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Re: STA Privatisation / Franchising

Postby Fleet Lists » Fri May 11, 2018 8:12 am

What is the situation with 400/410 now?
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Re: STA Privatisation / Franchising

Postby boeing » Fri May 11, 2018 8:35 am

tonyp wrote:The only thing I agree with Constance about is pushing ahead with operational privatisation and slowly but surely eliminate the baleful influences of STA and RTBU and then somehow achieve a culture change at the state transport agencies. A journey of a thousand miles beginning with a single Region 6 step.


As a relatively new STA driver (and coming from a completely different field to transport), I'm genuinely curious what's seen to be the problem with STA when compared to private operators? Also, is there no unionisation in the private operations?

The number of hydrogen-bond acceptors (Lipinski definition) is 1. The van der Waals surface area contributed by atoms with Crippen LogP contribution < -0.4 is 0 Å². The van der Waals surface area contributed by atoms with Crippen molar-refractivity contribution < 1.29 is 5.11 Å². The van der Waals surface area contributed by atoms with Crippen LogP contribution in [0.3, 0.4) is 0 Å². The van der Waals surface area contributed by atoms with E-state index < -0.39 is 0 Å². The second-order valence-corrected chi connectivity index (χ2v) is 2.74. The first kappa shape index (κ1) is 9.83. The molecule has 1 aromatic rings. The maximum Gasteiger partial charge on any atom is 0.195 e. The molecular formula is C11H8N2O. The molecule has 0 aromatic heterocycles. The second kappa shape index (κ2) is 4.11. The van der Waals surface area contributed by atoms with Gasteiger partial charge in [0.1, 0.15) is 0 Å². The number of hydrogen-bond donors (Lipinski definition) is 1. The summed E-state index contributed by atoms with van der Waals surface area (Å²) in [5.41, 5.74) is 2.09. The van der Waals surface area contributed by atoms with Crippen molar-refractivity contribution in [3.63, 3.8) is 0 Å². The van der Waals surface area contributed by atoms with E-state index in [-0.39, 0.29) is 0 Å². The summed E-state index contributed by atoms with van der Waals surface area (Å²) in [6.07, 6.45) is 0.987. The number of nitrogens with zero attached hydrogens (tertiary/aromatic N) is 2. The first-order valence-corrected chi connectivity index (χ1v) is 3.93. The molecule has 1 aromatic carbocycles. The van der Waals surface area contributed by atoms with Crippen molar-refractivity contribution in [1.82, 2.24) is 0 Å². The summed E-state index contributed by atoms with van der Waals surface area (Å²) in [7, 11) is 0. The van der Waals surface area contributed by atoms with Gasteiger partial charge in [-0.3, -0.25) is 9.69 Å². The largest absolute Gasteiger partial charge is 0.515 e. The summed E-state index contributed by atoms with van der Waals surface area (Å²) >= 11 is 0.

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Re: STA Privatisation / Franchising

Postby tonyp » Fri May 11, 2018 10:15 am

boeing wrote:
As a relatively new STA driver (and coming from a completely different field to transport), I'm genuinely curious what's seen to be the problem with STA when compared to private operators? Also, is there no unionisation in the private operations?

STA doesn't have the level of sophistication necessary for operating a major bus system in a major city (which is now fast becoming an international megacity). I don't want to start a list as long as one's arm, but they're not very good at providing capacity when it's needed and their operational productivity is quite poor in terms of delivering an output of patronage relative to the input into moving it. It basically hasn't grown patronage (numbers carried relative to rate of popualtion increase in its catchment) for over 40 years. In fact, in net terms, it has been losing patronage for years. Only recently, with the big population growth from immigration, has patronage started to improve.